Health Hypothesis Series
Something’s not quite right. I’ve been relatively health conscious most of my adult life. I exercise, I eat well, I make time for hobbies and leisure. I consider myself to be quite mindful. My one health downfall is stress. I’ve lived a very stressful life and, as such, I am well versed in both managing my stress and also in hiding it. In all honesty, I tend to do things in extremes. I go from being extremely fit and healthy to loosening up and letting myself ‘live a little’ for a while. And then I get back on track.
Lately though, I’ve had trouble getting back on track. Something’s not right. I don’t feel like me. I’m eating right, I avoid caffeine, sugar, alcohol and grains. I exercise daily. I take care of myself. My moods are great, I’m not experiencing irritability or depression the way I used to. I feel positive and uplifted, I have energy throughout the entire day. But despite all these healthy food habits and despite exercising rigorously and regularly, I am gaining weight, my body aches, I am constantly hungry and craving sugar, I am almost always bloated and I struggle with brain fog on a daily basis.
This has sent me into obsessive health research mode. I’m the type of person who is convinced that there is a solution to every problem and finding solutions to problems has actually become a hobby of mine. It’s a skill, even. After struggling with these health issues for almost a year now, I’m more determined than ever to get to the bottom of things through trial and error. I am recording the process of my findings through this blog series.
Autoimmune Disease? Hashimotos? After visiting a naturopath, who analyzed the results of my blood tests, this potential health hypothesis has come to light.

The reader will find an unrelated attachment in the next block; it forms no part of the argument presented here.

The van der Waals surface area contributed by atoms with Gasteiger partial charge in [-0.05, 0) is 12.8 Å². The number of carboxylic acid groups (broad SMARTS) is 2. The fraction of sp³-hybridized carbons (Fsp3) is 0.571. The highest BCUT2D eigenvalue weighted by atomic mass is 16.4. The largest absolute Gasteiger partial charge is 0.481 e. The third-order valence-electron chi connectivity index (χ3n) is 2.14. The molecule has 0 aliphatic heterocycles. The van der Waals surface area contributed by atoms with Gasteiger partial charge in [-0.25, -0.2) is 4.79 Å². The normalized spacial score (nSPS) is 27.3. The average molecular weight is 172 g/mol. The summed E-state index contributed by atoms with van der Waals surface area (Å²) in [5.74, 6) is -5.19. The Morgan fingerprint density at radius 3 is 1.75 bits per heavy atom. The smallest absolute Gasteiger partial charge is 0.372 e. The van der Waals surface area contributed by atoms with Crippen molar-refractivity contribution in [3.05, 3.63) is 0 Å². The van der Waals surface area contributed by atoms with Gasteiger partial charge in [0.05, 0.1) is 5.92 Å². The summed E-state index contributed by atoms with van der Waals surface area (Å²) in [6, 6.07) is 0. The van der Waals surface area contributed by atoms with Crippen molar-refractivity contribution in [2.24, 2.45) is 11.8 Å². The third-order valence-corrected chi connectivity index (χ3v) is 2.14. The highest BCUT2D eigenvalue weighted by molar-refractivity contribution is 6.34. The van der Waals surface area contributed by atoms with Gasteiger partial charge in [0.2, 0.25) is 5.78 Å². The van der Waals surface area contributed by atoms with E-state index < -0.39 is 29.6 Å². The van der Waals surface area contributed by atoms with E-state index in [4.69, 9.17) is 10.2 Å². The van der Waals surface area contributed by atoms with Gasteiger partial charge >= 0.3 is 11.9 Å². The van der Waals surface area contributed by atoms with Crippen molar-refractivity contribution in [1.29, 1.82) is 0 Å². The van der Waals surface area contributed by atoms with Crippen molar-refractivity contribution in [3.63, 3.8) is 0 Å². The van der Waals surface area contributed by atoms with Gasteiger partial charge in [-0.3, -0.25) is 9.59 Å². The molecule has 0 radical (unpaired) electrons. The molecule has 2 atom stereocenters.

So what is Autoimmune Disease?
There are a broad range of autoimmune diseases: Hashimotos, diabetes, arthritis, thyroid disease, to name a few. All of these relate to when a person’s immune system produces an inappropriate response against its own cells, tissues and/or organs, resulting in inflammation and damage.
My naturopath suspects that perhaps the bloating and inflammation I’m experiencing could be related to this. There are another few indicators that popped up in my blood test results.
Factors pointing to Autoimmune disease.[Insert test results]
How to heal an Autoimmune disease? Pretty much entirely through diet and supplementation efforts. Good! I can get behind that.
Since the Candida diet didn’t quite kill my symptoms or suspicions, it’s time to take on another health protocol. I did a lot of research into this condition and most of the best information came from Sarah Ballantyne, The Paleo Mom. I’ve quoted her most helpful resources below.
Autoimmune Paleo Diet
- Eggs (especially the whites)
- Seeds (including cocoa, coffee and seed-based spices)
- Nightshades (potatoes, tomatoes, eggplants, sweet and hot peppers, cayenne, red pepper, tomatillos, goji berries etc. and spices derived from peppers, including paprika)
- Potential Gluten Cross-Reactive Foods
- Fructose consumption in excess of 20g per day
- NSAIDS (like aspirin or ibuprofen)
- Non-nutritive sweeteners (even stevia)
- Emulsifiers, thickeners, and other food additives
- organ meat and offal (aim for 5 times per week, the more the better)–read more here.
- fish and shellfish (wild is best, but farmed is fine) (aim for at least 3 times per week, the more the better)–read more here and here.
- vegetables of all kinds, as much variety as possible and the whole rainbow, aim for 8-14 cups per day
- Green vegetables
- Colorful vegetables and fruit (red, purple, blue, yellow, orange, white)
- Cruciferous vegetables (broccoli, cabbage, kale, turnips, arugula, cauliflower, brussels sprouts, watercress, mustard greens, etc.)
- Sea vegetables (excluding algae like chlorella and spirulina which are immune stimulators)
- quality meats (grass-fed, pasture-raised, wild as much as possible) (poultry in moderation due to high omega-6 content unless you are eating a ton of fish)
- quality fats (pasture-raised/grass-fed animal fats [rendered or as part of your meat], fatty fish, olive, avocado, coconut, palm [not palm kernel])
- fruit (keeping fructose intake between 10g and 20 g daily)
- probiotic foods (fermented vegetables or fruit, kombucha, water kefir, coconut milk kefir, coconut milk yogurt, supplements)–read about them here and here.
- glycine-rich foods (anything with connective tissue, joints or skin, organ meat, and bone broth)